M: I don’t remember the specific song, but I remember deciding I wanted to pursue music after watching a Queen concert that was being shown on telly at 2 in the morning. Seeing how much fun everyone was having and seeing how much joy music can bring to people made me realise that’s what I wanted to do with my life. 

When you wake up in the morning, what kind of music do you like to listen to?

H: Usually something chill, something I can vibe to until I fully wake up. 

D: In the morning I usually listen to some relaxed low-fi to get me in a calm state of mind before putting on some records whilst I get ready, usually Catfish And The Bottlemen, Oasis or The Killers.

C: Normally music is the thing I wake up to with my mum blasting it down the corridor, for example last week was hits from Eagles and yesterday was “I’ve Got A Woman” by Ray Charles.

M: When I wake up in the morning I like listening to anything chilled out, my go-to artists are usually Cavetown, Peach Pit and Dodie.

How many of your songs have you written about people in your life?

H: I think most of my/our songs are based on people or interactions with people. Certain things they did or phrases etc., they’re life experiences is what we right about. Ugly is written about an Ex Girlfriend of mine for an example, that wasn’t a good experience, but hey we got a song out of it. 

D: Every song I’ve written has been about someone in some way or another. Interactions with Other people are usually the best source of inspiration for me.

C: When I write songs they have no lurking or underlying meaning, if it sounds good I play it, if it is fun to play I play it. To me music is about entertaining others as much as yourself because if you’re not having fun how are the crowd supposed to?

M: I like to write from experience, I find that is makes my lyrics sound more sincere. Because of this all the songs I’ve written have been about people in my life. I’m sure that all the other songs I write in the future will be about people I know as well. 

What have been the most memorable moments in your career so far?

H: Getting played on BBC Introducing Lincolnshire is a top one for me. 

D: My most memorable moment so far would be playing my first gig up north in Bradford.

C: The first gig in Bradford was certainly a good one, meeting the people was the best part and talking about the things that only musicians would understand. Mostly though it’s got to be our gig in Leeds where we had so many friends and strangers in the audience smiling and singing our songs. It was definitely our best set to date.

M: The most memorable moment for me was the first gig we played outside of our hometown. We went up to Bradford to support a band called Railroads and the energy the audience had was amazing. Seeing people enjoy our music will always make for a memorable gig. 

Outside of music, what are your biggest passions?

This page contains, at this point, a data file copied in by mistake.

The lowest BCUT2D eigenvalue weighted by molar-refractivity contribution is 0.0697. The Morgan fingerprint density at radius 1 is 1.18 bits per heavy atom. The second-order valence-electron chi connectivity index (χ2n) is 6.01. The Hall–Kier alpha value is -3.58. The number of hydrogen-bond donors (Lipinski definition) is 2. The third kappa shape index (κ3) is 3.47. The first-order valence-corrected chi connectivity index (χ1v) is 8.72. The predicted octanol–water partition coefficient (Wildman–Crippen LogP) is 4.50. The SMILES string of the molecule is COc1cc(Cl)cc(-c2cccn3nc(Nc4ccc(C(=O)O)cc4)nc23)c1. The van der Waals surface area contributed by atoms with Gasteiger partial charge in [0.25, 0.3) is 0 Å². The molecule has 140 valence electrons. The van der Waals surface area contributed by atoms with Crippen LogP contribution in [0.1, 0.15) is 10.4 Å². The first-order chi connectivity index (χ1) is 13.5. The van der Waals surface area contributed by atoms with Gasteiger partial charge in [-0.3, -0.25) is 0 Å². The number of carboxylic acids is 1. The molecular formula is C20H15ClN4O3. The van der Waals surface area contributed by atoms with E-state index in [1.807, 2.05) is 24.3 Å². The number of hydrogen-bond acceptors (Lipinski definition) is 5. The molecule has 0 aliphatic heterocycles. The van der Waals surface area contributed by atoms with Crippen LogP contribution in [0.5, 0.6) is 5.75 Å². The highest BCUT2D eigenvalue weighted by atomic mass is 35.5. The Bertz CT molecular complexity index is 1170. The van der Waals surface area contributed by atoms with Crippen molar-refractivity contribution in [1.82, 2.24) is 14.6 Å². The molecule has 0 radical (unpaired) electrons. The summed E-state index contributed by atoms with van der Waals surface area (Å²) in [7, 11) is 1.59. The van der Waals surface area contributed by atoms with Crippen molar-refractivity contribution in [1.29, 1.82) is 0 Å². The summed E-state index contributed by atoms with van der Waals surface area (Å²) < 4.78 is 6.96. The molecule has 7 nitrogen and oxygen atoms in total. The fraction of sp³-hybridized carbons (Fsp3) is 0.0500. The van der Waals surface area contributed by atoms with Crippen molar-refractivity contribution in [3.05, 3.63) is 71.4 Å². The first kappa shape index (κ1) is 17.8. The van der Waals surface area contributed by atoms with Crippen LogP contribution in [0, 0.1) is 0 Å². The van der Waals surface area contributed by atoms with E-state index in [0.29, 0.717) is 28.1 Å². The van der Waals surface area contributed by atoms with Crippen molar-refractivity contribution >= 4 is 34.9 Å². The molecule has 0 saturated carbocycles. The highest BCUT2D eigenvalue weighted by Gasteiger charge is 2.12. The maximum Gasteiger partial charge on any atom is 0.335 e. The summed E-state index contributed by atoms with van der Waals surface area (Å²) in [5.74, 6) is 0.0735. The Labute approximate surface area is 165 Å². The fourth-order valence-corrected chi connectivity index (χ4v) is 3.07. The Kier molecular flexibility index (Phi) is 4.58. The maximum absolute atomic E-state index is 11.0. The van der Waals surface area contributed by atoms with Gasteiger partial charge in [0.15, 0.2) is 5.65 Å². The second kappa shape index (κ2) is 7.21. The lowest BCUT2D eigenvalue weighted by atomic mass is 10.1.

H: Outside of music my other passions are Classic Motorcycles, Classic Cars and the Pub. Oh and learning, documentaries especially, I love learning about things. I don’t like not knowing things; I’m like a big encyclopaedia of useless shit. (Does my girlfriend count?)

D: Outside of music my biggest dream passions are basketball and traveling.

C: I honestly love cooking; I feel it’s similar to music in the fact that you get to experiment in ways that draw parallels between the two. This obviously makes dieting a problem combined with sitting at a desk playing games with my friends.

M: Outside of music, I really enjoy reading and playing video games. 

If you weren’t musicians, what other path do you think you might have taken?

H: Honestly haven’t got a clue, we’ll worry about that later. 

D: I think I’ve always known that I’d end up doing music in some form but if it wasn’t performing music I’d like to work with the business and marketing side of music.

C: Probably music technology in my own recording studio helping others achieve their dreams. but the paths are still being built, I’ll pick which one looks the nicest.

M: I’ve always hoped I’d end up doing music, so I haven’t put much thought into what I would be doing otherwise. Even if it’s not playing music, I would still like to stay in the music industry. 

And what advice would you give to those looking to start a career in music?

H: As George Michael once said “Cause you gotta have faith” and that’s critical in this industry, you won’t be everyone’s cup of tea, it won’t happen overnight and there are some pretty low moments, that’s life, but just keep on going, because you never know what might happen next, if you quit then that’s your story written. Allow your story to keep writing itself. 

D: Honestly just keep going. There are going to be gigs where 10 people turn up and most of them are your family but play them like they’re your last gigs. If you’re good enough and you believe that you’re good enough then people will notice. 

C: Start Learning and do it right but do it right for you. Once you learn what you want to play just start learning. Sure it may sound bad and might hurt your hands or fingers but everyone was at that stage. If you don’t see it as a job then it’s not work.

M: To new musicians trying to start your career, I’d say play as often as you can. Starting a YouTube channel and posting your music there can also be a great way of getting noticed because you never know who will see it. Also making friends in the industry really helps, that way you can do gig swaps and support bands in areas you’ve not been to before to grow your audience.

By FM

Band Pic: By Izzi Stan